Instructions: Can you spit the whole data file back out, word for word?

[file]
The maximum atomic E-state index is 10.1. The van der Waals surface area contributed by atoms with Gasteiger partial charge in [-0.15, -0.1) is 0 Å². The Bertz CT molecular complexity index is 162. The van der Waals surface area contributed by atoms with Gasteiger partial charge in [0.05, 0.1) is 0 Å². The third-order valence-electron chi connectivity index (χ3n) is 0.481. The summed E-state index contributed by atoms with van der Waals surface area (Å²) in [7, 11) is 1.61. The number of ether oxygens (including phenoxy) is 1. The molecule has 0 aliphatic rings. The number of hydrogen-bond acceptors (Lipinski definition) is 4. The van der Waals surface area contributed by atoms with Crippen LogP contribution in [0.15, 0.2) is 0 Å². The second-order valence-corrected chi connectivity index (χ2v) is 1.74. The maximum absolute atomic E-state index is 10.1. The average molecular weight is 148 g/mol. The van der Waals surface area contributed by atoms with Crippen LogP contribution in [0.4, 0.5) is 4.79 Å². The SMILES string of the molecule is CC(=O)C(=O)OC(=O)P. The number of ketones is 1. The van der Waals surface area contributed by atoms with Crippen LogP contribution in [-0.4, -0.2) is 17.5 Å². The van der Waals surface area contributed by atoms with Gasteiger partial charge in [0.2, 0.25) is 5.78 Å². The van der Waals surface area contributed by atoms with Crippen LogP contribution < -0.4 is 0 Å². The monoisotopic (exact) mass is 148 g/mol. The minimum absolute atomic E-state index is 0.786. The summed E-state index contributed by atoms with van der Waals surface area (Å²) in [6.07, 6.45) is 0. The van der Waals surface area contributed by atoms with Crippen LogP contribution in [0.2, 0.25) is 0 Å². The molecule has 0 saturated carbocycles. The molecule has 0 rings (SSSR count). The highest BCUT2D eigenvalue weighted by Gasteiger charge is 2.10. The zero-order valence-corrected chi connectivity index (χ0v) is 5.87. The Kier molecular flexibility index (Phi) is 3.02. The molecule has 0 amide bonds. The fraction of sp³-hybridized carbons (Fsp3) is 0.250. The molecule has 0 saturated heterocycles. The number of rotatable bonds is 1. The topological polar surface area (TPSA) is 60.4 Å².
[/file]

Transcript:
The maximum atomic E-state index is 10.1. The van der Waals surface area contributed by atoms with Gasteiger partial charge in [-0.15, -0.1) is 0 Å². The Bertz CT molecular complexity index is 162. The van der Waals surface area contributed by atoms with Gasteiger partial charge in [0.05, 0.1) is 0 Å². The third-order valence-electron chi connectivity index (χ3n) is 0.481. The summed E-state index contributed by atoms with van der Waals surface area (Å²) in [7, 11) is 1.61. The number of ether oxygens (including phenoxy) is 1. The molecule has 0 aliphatic rings. The number of hydrogen-bond acceptors (Lipinski definition) is 4. The van der Waals surface area contributed by atoms with Crippen LogP contribution in [0.15, 0.2) is 0 Å². The second-order valence-corrected chi connectivity index (χ2v) is 1.74. The maximum absolute atomic E-state index is 10.1. The average molecular weight is 148 g/mol. The van der Waals surface area contributed by atoms with Crippen LogP contribution in [0.4, 0.5) is 4.79 Å². The SMILES string of the molecule is CC(=O)C(=O)OC(=O)P. The number of ketones is 1. The van der Waals surface area contributed by atoms with Crippen LogP contribution in [-0.4, -0.2) is 17.5 Å². The van der Waals surface area contributed by atoms with Gasteiger partial charge in [0.2, 0.25) is 5.78 Å². The van der Waals surface area contributed by atoms with Crippen LogP contribution < -0.4 is 0 Å². The monoisotopic (exact) mass is 148 g/mol. The minimum absolute atomic E-state index is 0.786. The summed E-state index contributed by atoms with van der Waals surface area (Å²) in [6.07, 6.45) is 0. The van der Waals surface area contributed by atoms with Crippen LogP contribution in [0.2, 0.25) is 0 Å². The molecule has 0 saturated carbocycles. The molecule has 0 rings (SSSR count). The highest BCUT2D eigenvalue weighted by Gasteiger charge is 2.10. The zero-order valence-corrected chi connectivity index (χ0v) is 5.87. The Kier molecular flexibility index (Phi) is 3.02. The molecule has 0 amide bonds. The fraction of sp³-hybridized carbons (Fsp3) is 0.250. The molecule has 0 saturated heterocycles. The number of rotatable bonds is 1. The topological polar surface area (TPSA) is 60.4 Å².